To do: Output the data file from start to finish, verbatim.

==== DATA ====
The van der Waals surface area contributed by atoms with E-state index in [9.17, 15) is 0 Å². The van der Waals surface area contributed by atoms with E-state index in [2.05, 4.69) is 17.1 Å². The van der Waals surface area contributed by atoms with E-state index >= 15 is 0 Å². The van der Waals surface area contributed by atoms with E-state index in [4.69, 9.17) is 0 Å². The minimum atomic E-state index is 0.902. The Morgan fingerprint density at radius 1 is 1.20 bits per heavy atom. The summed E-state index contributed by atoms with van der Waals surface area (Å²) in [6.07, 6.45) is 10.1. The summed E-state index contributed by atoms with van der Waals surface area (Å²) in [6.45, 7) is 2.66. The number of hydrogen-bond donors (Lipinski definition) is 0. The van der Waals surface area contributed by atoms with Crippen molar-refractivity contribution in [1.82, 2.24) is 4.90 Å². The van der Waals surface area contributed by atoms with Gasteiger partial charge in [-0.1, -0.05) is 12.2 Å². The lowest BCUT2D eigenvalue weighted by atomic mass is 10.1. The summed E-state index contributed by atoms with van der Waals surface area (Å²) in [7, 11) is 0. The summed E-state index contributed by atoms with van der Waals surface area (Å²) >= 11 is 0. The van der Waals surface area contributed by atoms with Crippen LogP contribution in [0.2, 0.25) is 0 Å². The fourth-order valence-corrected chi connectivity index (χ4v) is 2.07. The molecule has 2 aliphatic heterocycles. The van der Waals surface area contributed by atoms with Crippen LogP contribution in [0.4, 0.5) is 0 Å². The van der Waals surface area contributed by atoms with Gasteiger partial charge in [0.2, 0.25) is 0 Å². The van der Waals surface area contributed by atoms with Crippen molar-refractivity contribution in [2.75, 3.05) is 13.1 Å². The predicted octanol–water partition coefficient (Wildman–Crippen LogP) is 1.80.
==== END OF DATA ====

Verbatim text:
The van der Waals surface area contributed by atoms with E-state index in [9.17, 15) is 0 Å². The van der Waals surface area contributed by atoms with E-state index in [2.05, 4.69) is 17.1 Å². The van der Waals surface area contributed by atoms with E-state index >= 15 is 0 Å². The van der Waals surface area contributed by atoms with E-state index in [4.69, 9.17) is 0 Å². The minimum atomic E-state index is 0.902. The Morgan fingerprint density at radius 1 is 1.20 bits per heavy atom. The summed E-state index contributed by atoms with van der Waals surface area (Å²) in [6.07, 6.45) is 10.1. The summed E-state index contributed by atoms with van der Waals surface area (Å²) in [6.45, 7) is 2.66. The number of hydrogen-bond donors (Lipinski definition) is 0. The van der Waals surface area contributed by atoms with Crippen molar-refractivity contribution in [1.82, 2.24) is 4.90 Å². The van der Waals surface area contributed by atoms with Gasteiger partial charge in [-0.1, -0.05) is 12.2 Å². The lowest BCUT2D eigenvalue weighted by atomic mass is 10.1. The summed E-state index contributed by atoms with van der Waals surface area (Å²) in [7, 11) is 0. The summed E-state index contributed by atoms with van der Waals surface area (Å²) >= 11 is 0. The van der Waals surface area contributed by atoms with Crippen LogP contribution in [0.2, 0.25) is 0 Å². The fourth-order valence-corrected chi connectivity index (χ4v) is 2.07. The molecule has 2 aliphatic heterocycles. The van der Waals surface area contributed by atoms with Crippen LogP contribution in [0.4, 0.5) is 0 Å². The van der Waals surface area contributed by atoms with Gasteiger partial charge in [0.2, 0.25) is 0 Å². The van der Waals surface area contributed by atoms with Crippen molar-refractivity contribution in [2.75, 3.05) is 13.1 Å². The predicted octanol–water partition coefficient (Wildman–Crippen LogP) is 1.80.